4. Wow. Those stats are the bitter pill I just swallowed with my morning coffee (that I did not grow myself).

    I’m with you — it’s great to have more and more people trying their hand at raising their own food. I hope this isn’t a fad but is really the beginning of a return to feeding ourselves. I hope homeowners manage to grow-their-own without hitting the box stores for all the ‘cides that they can use, license or not. I hope they take crop rotation and garden diversity seriously. I hope seed exchanges and heritage seed companies ride this trend. I’m optimistic but perhaps cautiously so. The future of yard-food intrigues me; the future of food in the factory frightens me.

  5. OH! What an ugly picture Fortune paints! I clutch my gardens to my chest, I would meet such types as these with my pellet gun in hand, and a bucket of rock salt. My wee eight acres now looks a mite bigger than it felt yesterday! Hurrah for the backyard gardener!


  6. I’m with you in that move from eccentricity to, um, centricity? Our dad, who came of age in the 40s and 50s, had a great saying: Man, that’s so far out, it’s in!

    My heart sinks when I hear about such money grabs. I supposed it’s survival of the fittest, taken to the “m”th degree: money.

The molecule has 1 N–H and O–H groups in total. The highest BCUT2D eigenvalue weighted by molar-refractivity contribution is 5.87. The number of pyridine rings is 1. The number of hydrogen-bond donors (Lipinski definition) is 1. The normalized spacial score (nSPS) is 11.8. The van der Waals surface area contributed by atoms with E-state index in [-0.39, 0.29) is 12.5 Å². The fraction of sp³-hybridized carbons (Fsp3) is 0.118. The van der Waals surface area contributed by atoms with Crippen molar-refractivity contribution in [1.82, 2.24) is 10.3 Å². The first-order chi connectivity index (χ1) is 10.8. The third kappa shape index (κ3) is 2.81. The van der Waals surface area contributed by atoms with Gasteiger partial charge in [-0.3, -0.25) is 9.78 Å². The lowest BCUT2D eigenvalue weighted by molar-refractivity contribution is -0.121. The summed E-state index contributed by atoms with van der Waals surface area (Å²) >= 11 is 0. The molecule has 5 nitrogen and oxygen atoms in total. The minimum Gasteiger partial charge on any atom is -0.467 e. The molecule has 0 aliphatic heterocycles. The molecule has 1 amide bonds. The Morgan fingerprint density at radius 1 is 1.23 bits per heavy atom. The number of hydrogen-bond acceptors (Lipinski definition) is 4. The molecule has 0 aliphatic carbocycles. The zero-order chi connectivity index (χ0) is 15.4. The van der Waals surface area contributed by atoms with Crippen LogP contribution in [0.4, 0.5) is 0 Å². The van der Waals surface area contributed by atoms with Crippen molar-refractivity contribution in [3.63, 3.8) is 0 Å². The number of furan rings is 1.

7. What a depressing, soulless article. Now I remember why I became a much happier person when I left agribusiness and went into academia.

  8. Oh. My. God. You have GOT to be kidding me:

    ” . . and the world blew up, that the farmland, while it might not make a return for two or three or four years, was going to be there down the road. Because in the end, people have to eat.”

    Is she on DRUGS? The world will blow up and there will be people left? Nuclear fallout, people, contaminates soil and water – two, three, four years? I don’t think so.

    If there is so much money to be invested in FARM land, then why do we need the organization Farm Aid? Because these investors don’t give a shite about anyone except themselves and that just makes me want to say – Ugh – while slapping my forehead and shaking my head in disbelief.

  9. I felt rather sick after reading that.
    I’m even happier now about the nut and berry bushes I added to my back yard this spring.(All the asparagus were sold out before I was ready for them though. Drat!)
    We are working on getting a community garden up and running by next spring as well.

  10. Odds are, the financial types will stuff up everything decent they can get their grubby little fingers on. They’re greedy. Like infant children, they have no concept of when enough is enough.

    My philosophy is to circumvent, subvert, and undermine them as often as possible using the best tactic available – growing my own food in my own backyard and distributing the surplus to neighbours and friends.